For the last couple of years this wonderful place has been voted by foreign tourists as the number one site in Japan and it’s quite easy to see why but it hasn’t always been that way for this is actually a fairly recent addition to the essential Kyoto sights. When I first went there though there was hardly anyone around. That was in 2011 and admittedly I was at the place very early morning but even after a couple of hours in the vicinity it was still quite sparsely populated when I left all of the torii gates behind.
This time there was some kind of festival taking place on the streets leading up to the shrine entrance which we watched go by whilst burning under the very strong Golden Week sunshine. The shrine sits at the base of the Mount Inari and trails take you from there through a wooded forest and on up the mountain to many smaller shrines.
Personally, I’m more fascinated by the shrine gates than the shrines themselves and this place is perhaps the ultimate destination for such a sight. Fushimi-Inari first came to my attention in the wake of the film adaptation of ‘Memoirs Of A Geisha‘ (2005) when I started seeking out movie locations as an alternative to the more common tourist traps of cities and countries around the globe.
It’s an extraordinary sight as you walk through the torii gates but sadly it’s very rare to be alone for more than a few seconds on the journey up the mountain. You’ve really gotta be ready to seize the opportunity when it comes your way in the form of a clear path.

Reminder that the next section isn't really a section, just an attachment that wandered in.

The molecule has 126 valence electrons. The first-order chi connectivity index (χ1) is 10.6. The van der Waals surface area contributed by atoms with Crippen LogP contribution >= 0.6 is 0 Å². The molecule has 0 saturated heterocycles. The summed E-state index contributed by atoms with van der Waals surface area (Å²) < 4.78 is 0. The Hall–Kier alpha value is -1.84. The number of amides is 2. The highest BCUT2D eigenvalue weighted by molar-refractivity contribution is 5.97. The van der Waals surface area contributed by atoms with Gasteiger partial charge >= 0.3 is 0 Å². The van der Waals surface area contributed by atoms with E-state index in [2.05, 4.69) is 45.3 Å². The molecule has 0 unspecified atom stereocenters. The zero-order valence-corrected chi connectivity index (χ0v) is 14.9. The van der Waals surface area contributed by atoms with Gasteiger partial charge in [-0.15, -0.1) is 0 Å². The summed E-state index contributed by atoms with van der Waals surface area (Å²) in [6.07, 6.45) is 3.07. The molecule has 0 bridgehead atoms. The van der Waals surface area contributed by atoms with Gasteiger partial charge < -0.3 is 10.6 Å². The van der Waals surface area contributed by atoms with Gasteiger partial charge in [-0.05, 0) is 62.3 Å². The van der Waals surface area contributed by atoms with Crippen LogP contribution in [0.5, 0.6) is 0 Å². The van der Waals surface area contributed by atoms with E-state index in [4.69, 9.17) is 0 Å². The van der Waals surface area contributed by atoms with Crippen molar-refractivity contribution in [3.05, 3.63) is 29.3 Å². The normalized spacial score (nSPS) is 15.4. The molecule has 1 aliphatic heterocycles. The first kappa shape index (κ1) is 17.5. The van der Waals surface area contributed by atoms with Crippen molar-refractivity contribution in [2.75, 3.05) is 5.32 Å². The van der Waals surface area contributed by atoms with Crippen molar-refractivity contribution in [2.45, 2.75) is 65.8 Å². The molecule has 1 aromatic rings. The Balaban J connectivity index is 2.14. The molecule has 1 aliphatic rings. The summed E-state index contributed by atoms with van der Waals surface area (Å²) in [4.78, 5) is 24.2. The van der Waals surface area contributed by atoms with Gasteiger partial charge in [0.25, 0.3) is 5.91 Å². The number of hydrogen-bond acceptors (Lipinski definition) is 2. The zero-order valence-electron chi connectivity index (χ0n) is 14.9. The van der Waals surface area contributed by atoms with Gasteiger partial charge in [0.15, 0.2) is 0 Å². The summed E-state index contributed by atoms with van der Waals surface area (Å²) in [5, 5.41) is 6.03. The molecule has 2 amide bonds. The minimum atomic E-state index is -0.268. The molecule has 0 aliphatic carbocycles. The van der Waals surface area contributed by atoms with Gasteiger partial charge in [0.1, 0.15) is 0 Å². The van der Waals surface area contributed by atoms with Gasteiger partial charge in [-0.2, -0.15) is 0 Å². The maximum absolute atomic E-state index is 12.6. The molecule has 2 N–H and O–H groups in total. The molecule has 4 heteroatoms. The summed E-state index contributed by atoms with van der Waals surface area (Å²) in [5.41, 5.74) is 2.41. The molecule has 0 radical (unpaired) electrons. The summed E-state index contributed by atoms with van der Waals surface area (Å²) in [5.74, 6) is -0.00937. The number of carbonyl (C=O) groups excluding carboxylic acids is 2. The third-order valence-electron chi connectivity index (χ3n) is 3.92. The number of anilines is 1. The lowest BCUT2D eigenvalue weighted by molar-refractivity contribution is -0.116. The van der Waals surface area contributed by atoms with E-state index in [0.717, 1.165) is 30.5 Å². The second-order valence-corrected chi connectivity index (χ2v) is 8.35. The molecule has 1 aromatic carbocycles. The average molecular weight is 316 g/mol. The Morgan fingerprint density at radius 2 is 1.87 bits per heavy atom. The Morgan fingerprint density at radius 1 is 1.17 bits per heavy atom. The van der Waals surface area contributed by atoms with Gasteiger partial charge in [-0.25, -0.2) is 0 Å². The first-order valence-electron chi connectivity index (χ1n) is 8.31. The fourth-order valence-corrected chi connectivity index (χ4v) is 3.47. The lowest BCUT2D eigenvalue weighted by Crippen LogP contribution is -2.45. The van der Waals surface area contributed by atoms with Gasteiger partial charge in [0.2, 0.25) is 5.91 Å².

On the approach to the main shrine there is naturally (as you’d expect in Japan!) a street lined with stalls selling all kinds of food and souvenir tat; the kind of thing I usually take no interest in but foxes merchandise is a different story altogether! I bought a fair bit of fox-related goods at the fantastic Zao Fox Village in Miyagi a few months ago so didn’t buy much this time other than the white fox hat thing you can see in some of the picture below. For the record, I didn’t wear it whilst walking around but just put it on for a few pictures!
It took us about two hours to get to the top which was longer than I expected but it was a very rewarding journey following the hundreds and hundreds of torii gates that wind up around the mountain and back down in a different direction.
As I said in my Kyoto post recently, I was a little bit apprehensive about the crowds at these popular sights and thought re-visiting Fushimi-Inari might make it less appealing but I’m pleased to say that this beautiful shrine area is still one of my favourite places in all of Japan.
How to get there: Take the JR Nara Line from Kyoto station and Inari station is just two stops away.
Click here to read ‘Memoirs Of A Geisha Filming Locations’
Click here to read ‘Fushimi-Inari Tasiha’ (2011)